By Amusa Temitope Victor
The 12th goal of the United Nations Sustainable Development Goals (SDG) is about Sustainable Production and Consumption. It is likewise referred to as Responsible Production and Consumption which means that the word Sustainable can be relatively juxtaposed with Responsible. For this article, I will use both interchangeably.
Generally speaking, consumption and production are key drivers of the global economy. The consumption of naturally existing resources has continued to have devastating effects on our planet.
Industrialization and booming socio-economic growth over the last century have taken their toll on the planet, especially in the areas of environmental degradation premised on pollution and human activities which pose tremendous risk to systems that have hitherto guaranteed human existence.
Responsible consumption and production are about obtaining more value from less depletion of resources. It is about clearly separating economic growth from its resulting adverse environmental effects, heightening conservation of resources, and promoting sustainable lifestyles.
As the emerging world transition towards zero-waste and green economies, sustainable consumption and production can imminently contribute to a great extent to alleviating poverty and promoting development amongst global populations.
A lot of steps are involved in the manufacturing of a product before it gets to retail stores where it is purchased. The safety and efficacy of such products are tested by regulatory agencies saddled with the responsibility of ensuring compliance to standards, quality, and delivering public trust on manufactured products.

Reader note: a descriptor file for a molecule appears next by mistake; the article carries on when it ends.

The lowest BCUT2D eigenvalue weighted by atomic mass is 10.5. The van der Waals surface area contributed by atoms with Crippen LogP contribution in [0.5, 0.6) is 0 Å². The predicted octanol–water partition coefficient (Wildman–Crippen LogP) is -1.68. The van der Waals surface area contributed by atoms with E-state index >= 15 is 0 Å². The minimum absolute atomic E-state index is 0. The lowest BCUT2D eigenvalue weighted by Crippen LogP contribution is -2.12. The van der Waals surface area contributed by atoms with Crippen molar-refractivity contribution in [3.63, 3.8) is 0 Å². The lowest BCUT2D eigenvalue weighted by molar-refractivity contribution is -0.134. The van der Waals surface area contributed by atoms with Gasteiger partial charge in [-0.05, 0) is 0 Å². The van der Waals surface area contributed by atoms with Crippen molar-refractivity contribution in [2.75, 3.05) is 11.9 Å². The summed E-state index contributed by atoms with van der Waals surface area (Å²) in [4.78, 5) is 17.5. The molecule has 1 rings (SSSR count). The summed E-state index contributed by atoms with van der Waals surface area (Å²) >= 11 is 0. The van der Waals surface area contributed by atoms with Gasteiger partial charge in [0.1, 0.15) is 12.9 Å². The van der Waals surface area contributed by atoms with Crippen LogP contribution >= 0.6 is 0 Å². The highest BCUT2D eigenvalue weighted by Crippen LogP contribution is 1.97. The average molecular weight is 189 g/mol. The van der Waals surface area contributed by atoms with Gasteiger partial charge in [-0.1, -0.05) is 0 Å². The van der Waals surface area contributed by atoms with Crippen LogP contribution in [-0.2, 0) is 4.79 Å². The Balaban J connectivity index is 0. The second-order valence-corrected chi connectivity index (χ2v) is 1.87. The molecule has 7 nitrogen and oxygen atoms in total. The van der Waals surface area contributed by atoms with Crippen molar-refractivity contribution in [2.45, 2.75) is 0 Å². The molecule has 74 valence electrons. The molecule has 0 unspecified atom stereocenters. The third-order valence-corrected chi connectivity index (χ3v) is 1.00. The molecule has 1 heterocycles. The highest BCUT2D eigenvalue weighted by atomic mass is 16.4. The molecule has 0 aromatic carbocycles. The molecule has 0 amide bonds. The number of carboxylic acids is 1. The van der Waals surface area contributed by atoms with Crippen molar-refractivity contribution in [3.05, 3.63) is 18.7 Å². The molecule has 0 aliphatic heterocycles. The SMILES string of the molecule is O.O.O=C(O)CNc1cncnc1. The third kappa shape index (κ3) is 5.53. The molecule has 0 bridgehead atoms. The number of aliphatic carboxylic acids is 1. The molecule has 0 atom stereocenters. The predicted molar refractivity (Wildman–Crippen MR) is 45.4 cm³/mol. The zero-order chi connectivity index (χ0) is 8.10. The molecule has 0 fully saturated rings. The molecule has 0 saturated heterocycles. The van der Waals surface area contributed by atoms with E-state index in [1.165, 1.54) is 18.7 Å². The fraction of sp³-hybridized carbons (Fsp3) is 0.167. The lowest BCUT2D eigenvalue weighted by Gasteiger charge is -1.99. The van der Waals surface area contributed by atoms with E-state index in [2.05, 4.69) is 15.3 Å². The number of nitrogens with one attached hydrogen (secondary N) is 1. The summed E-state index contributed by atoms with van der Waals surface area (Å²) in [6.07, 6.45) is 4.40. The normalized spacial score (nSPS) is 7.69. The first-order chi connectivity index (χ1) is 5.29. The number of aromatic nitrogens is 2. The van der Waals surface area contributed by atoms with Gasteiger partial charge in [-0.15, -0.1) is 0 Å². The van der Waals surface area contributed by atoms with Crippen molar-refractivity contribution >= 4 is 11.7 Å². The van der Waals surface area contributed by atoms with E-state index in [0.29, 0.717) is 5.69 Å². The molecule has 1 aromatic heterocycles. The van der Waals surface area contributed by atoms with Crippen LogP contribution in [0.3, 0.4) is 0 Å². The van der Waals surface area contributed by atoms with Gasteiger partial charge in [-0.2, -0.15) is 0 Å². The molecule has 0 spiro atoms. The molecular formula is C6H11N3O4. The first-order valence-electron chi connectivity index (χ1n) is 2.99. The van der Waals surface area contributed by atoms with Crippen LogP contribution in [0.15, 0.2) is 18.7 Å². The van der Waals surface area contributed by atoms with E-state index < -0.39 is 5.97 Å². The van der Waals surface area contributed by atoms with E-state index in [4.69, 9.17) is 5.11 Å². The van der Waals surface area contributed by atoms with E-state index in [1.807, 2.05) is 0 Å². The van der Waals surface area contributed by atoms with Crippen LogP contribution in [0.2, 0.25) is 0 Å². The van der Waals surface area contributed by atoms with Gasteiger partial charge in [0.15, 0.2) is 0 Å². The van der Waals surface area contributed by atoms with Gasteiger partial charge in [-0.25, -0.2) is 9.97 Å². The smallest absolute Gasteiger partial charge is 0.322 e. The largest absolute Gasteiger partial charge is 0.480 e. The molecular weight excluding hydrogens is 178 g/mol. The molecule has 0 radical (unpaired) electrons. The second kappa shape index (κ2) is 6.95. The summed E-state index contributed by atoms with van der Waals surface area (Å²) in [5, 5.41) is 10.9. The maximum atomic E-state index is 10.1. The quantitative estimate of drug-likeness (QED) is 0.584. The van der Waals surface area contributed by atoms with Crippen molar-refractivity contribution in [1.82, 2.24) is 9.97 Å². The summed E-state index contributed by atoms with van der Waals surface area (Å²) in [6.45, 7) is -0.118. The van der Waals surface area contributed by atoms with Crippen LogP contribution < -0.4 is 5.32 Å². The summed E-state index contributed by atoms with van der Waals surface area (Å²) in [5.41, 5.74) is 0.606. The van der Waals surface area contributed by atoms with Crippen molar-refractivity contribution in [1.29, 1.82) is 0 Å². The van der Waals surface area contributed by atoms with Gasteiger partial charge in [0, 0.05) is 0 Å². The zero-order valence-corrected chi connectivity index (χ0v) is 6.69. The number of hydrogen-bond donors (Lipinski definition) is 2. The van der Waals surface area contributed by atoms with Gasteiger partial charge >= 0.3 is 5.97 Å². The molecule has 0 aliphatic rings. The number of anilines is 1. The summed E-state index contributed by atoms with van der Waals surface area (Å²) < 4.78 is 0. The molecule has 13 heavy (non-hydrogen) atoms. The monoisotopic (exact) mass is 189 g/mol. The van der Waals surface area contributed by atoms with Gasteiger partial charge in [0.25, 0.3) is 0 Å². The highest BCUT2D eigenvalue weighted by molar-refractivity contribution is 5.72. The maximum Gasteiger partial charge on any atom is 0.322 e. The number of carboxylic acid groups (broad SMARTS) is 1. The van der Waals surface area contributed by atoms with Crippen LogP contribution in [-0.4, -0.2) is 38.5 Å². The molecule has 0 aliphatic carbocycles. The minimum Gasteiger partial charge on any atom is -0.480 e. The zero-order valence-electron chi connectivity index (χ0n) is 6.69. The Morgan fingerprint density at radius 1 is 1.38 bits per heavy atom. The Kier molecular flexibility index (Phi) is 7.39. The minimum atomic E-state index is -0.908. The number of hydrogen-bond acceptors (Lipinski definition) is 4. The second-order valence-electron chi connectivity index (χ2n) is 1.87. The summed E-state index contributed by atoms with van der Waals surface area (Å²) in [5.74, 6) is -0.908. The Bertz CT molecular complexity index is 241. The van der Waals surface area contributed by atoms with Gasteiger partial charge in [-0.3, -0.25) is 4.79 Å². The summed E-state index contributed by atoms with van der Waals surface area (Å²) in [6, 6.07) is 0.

For example, before bottles of beverages get to the end consumer in Nigeria, a safety and quality test is conducted by National Agency for Food Drugs Administration and Control (NAFDAC) and necessary approval is given to the product that complies with the set quality gazette deemed satisfactory for such class of product. Also, the Standard Organization of Nigeria (SON) is another regulatory agency of the government in Nigeria responsible for standards in manufacturing.
Manufacturers in the fast-moving consumer goods space understand the competitive terrain and know that certification by SON goes a long way to help bolster market penetration. So, they work hard to ensure products are manufactured in compliance with very high standards and brandish the SONCAP certification as a worthy achievement that even positions them to export their product to other countries.
Another regulatory agency is the Federal Competition and Consumer Protection Commission (FCCPC) which is saddled with the responsibility of quality assessment of products and services, developing and issuance of guidelines/standard operating procedures (SOPs) to ensure that products are of good quality, and work tirelessly to ensure manufacturers deliver satisfaction to consumers.
Despite the commendable efforts of these agencies, none of them is responsible for scrutinizing the end-of-life product plan or perhaps sustainability roadmap for manufactured products.
Packaging is a major function in the manufacturing of products and takes a huge part of the production budget because it promotes product marketability and largely influences consumer perspectives about the product.